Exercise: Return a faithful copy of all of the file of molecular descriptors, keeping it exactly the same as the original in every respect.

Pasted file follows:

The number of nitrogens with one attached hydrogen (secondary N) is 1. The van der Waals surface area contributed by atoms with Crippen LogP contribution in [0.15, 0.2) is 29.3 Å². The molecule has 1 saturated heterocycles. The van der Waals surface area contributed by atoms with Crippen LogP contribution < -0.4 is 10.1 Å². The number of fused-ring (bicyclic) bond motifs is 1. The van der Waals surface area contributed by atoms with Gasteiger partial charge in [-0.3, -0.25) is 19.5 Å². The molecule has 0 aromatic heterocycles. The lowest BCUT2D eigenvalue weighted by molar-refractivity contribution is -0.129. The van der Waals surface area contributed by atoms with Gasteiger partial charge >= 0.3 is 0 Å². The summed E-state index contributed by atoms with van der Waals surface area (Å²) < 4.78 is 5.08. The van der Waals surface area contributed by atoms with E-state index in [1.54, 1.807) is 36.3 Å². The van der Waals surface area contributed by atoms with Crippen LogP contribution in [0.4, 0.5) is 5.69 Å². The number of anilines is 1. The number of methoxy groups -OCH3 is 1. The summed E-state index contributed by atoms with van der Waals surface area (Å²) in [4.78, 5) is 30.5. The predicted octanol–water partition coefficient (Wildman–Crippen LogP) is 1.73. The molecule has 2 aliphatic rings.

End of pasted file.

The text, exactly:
The number of nitrogens with one attached hydrogen (secondary N) is 1. The van der Waals surface area contributed by atoms with Crippen LogP contribution in [0.15, 0.2) is 29.3 Å². The molecule has 1 saturated heterocycles. The van der Waals surface area contributed by atoms with Crippen LogP contribution < -0.4 is 10.1 Å². The number of fused-ring (bicyclic) bond motifs is 1. The van der Waals surface area contributed by atoms with Gasteiger partial charge in [-0.3, -0.25) is 19.5 Å². The molecule has 0 aromatic heterocycles. The lowest BCUT2D eigenvalue weighted by molar-refractivity contribution is -0.129. The van der Waals surface area contributed by atoms with Gasteiger partial charge >= 0.3 is 0 Å². The summed E-state index contributed by atoms with van der Waals surface area (Å²) < 4.78 is 5.08. The van der Waals surface area contributed by atoms with E-state index in [1.54, 1.807) is 36.3 Å². The van der Waals surface area contributed by atoms with Crippen LogP contribution in [0.4, 0.5) is 5.69 Å². The number of anilines is 1. The number of methoxy groups -OCH3 is 1. The summed E-state index contributed by atoms with van der Waals surface area (Å²) in [4.78, 5) is 30.5. The predicted octanol–water partition coefficient (Wildman–Crippen LogP) is 1.73. The molecule has 2 aliphatic rings.